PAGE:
There’s a great little piece over at The Chronicle of Higher Education about the piracy of academic books. The author walks us through his discovery that his scholarly book was illegally online for free, his alerting the publisher, his surprise that the publisher didn’t care too much, its suggestion that it might actually help sales, his decision to ask them to take the book down, and his subsequent uncertainty about if he made the right choice. In the pseudonymous author Clement Vincent’s words,
Even though I can claim victory in my first salvo with e-pirates, I now wonder whether engagement was a mistake. I recently checked the open seas of the Internet by typing the title of my book into browser with the words “free download,” only to discover hundreds of sites purporting to offer my book at no charge. I picked one of them randomly, and a just few clicks later, an electronic copy of my book appeared on my computer screen.
It was too easy. In my conflict with e-pirates, I’ve decided to withdraw from battle, at least for a while.
In some ways, this is nothing new. Cory Doctorow has claimed for years that he’s made huge amounts of money by licensing his novels with Creative Commons licenses that allow people to freely distribute them online. I’m also reminded of Richard Murphy’s narrative from a 1990 issue of College English about his efforts to get a student to confess to plagiarism, which she did, only to find out that she had in fact written the essay. And what’s that essay (from The New Yorker?) about a poet or novelist or someone who goes on an intense, crush-the-enemy campaign against someone who kept stealing his stuff?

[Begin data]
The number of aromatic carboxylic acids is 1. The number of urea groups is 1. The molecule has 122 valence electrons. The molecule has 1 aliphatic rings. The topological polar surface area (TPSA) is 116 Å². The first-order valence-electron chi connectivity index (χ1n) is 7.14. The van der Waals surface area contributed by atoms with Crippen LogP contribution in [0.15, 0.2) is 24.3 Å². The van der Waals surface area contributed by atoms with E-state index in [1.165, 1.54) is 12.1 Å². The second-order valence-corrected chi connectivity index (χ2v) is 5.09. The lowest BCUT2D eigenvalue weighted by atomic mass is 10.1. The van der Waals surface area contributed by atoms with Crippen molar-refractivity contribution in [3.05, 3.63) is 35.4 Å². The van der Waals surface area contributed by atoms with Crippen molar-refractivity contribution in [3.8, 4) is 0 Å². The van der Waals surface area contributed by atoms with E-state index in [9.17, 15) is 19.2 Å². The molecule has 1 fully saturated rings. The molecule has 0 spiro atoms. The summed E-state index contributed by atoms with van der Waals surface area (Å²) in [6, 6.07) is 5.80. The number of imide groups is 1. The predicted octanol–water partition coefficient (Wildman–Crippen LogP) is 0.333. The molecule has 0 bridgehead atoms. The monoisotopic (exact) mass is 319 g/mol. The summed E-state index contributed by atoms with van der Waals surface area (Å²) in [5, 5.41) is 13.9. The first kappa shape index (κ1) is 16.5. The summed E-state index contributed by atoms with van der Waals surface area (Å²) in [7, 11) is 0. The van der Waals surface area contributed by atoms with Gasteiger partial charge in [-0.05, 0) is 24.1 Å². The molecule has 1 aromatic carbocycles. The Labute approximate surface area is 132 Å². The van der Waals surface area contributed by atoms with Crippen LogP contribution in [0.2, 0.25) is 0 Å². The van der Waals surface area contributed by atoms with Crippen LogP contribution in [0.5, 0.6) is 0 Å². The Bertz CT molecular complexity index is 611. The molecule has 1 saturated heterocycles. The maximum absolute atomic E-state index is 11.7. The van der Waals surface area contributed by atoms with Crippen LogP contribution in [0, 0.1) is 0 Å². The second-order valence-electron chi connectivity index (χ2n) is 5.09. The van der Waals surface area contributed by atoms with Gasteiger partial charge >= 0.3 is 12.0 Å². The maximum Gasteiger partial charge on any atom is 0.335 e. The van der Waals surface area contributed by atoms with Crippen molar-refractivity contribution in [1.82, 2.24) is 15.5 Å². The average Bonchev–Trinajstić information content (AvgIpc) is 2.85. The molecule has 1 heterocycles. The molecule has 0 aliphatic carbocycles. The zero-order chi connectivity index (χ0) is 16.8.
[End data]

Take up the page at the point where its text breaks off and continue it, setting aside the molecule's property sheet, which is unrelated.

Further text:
So stories like Vincent’s aren’t necessarily unique, though they’re always welcome. But I was left with a lingering question after finishing the piece: why the anonymity? Why is Vincent so careful to not name himself, his university, his book, or his publisher–in other words, to make himself un-Google-able?
Maybe the answer is obvious: because he doesn’t want us to find his book online for free and pirate it. (Yahrr.) After all, it’s apparently still out there on other sites, even though he got it taken down from one.
But wait, I thought his narrative landed on the (albeit uneasy) decision to let his work float freely online in hopes that it will bring more readers and even more buyers. That feels like the aim of the article–to gently say to those who tightly hold onto their copyrights with iron fists, “Hey, have you considered that maybe loosening up would be better for you?”
Consider the power of an article like this in the Chronicle that wasn’t anonymous, that effectively invited the thousands of academics across the country, at their own risk, to Google this guy’s book and skim it on their own. Wouldn’t that almost certainly lead to more citations of his work, which would almost certainly lead to more people buying the book than currently do? Or am I assuming too much?